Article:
foreclosed house in Clay County was purchased for $362,000, then was sold in a short sale for $110 thousand.
The $250,000 difference in price is called a deficiency.
Banks are now aggressively pursuing deficiency judgments to get foreclosed homeowners to repay the difference, and it can happen, one, two, or five years after losing your home to a foreclosure lawsuit.
Banks legally can file action to make a homeowner pay the difference in the mortgage amount and the selling price of the foreclosed property.
"We're hearing stories of people that felt the process was good and done. Sometimes it is a couple of months; sometimes it is a year after they're closed. There are stories of deficiency judgments coming down," said Charles Boyett, a real estate consultant with Watson Realty.
It happens both during short sales and after property is sold at a foreclosure auction.
The difference between the two is the homeowner knows the deficient amount during a short sale, but in a foreclosure sale, the homeowner has to wait until after the sale to find out.
"There have been some deficiency judgments in the amount of six figures - over $100,000. It all depends on the amount of loss," said Boyett.
Preston Oughton, a real estate attorney, said legally lenders can still collect after the property has been sold.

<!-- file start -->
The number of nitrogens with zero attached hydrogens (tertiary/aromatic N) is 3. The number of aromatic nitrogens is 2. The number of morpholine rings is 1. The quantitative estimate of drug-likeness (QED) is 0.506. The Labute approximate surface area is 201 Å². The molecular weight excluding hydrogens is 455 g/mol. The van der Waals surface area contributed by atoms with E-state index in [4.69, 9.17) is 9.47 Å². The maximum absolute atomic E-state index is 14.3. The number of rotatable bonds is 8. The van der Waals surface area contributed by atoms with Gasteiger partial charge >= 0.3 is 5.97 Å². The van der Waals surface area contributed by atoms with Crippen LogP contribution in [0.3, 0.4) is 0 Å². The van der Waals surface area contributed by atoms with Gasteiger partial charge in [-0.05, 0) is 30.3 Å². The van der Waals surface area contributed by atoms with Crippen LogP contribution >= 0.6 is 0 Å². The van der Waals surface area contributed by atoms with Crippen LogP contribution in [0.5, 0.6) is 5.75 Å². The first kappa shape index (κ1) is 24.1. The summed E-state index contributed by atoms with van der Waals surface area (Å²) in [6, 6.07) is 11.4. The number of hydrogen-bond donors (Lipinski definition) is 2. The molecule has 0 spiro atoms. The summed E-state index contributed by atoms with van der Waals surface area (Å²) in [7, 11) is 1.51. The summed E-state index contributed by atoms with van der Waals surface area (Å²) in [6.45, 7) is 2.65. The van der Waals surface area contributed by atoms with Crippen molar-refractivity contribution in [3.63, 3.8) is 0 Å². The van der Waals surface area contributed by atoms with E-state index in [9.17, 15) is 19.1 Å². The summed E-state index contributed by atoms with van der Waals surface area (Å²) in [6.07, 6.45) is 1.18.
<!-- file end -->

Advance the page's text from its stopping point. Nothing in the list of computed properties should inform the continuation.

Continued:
"It is after the foreclosure sale. It is the lender's election to either seek a deficiency judgment, which is a separate hearing after the foreclosure lawsuit, or to write off the debt," said Oughton.
Oughton, who handles 100 foreclosure lawsuits a year, said if the lender elects to write off the deficiency, it is reported to the IRS as income to the homeowner.
He said under federal law the homeowner can get forgiveness of the taxes on that amount by filing a form 1099-c. The deadline for the program is Dec. 31, 2012.
Oughton said it appears that many lenders are going for the money instead. "If they secure a deficiency judgment they can garnish or levy," he said.
Garnish as in wages and levy personal property. Is there anything you can do?
Both real estate experts said if you are served with a deficiency judgment, get legal help and negotiate.
"They're no longer interested in being the only one taking the loss," said Charles Boyett.
The National Consumer Law Center, a Boston nonprofit group, confirms deficiency judgments are going up across the country.
Lynn Drysdale with the Jacksonville Area Legal Aid said there has been an increase in filings in south and central florida.
Drysdale said part of the problem for consumer is investors are now buying the loan packages from the banks and they are trying to collect on that debt.
More mortgage help information:
Starting today, 14 of the country's largest mortgage servicers are contacting millions of customers who are in danger of losing their home to foreclosure. Lenders will give customers the chance to have their cases reviewed. The 14 companies will send out 4.5 million offers.
For more information, call 888-952-9105.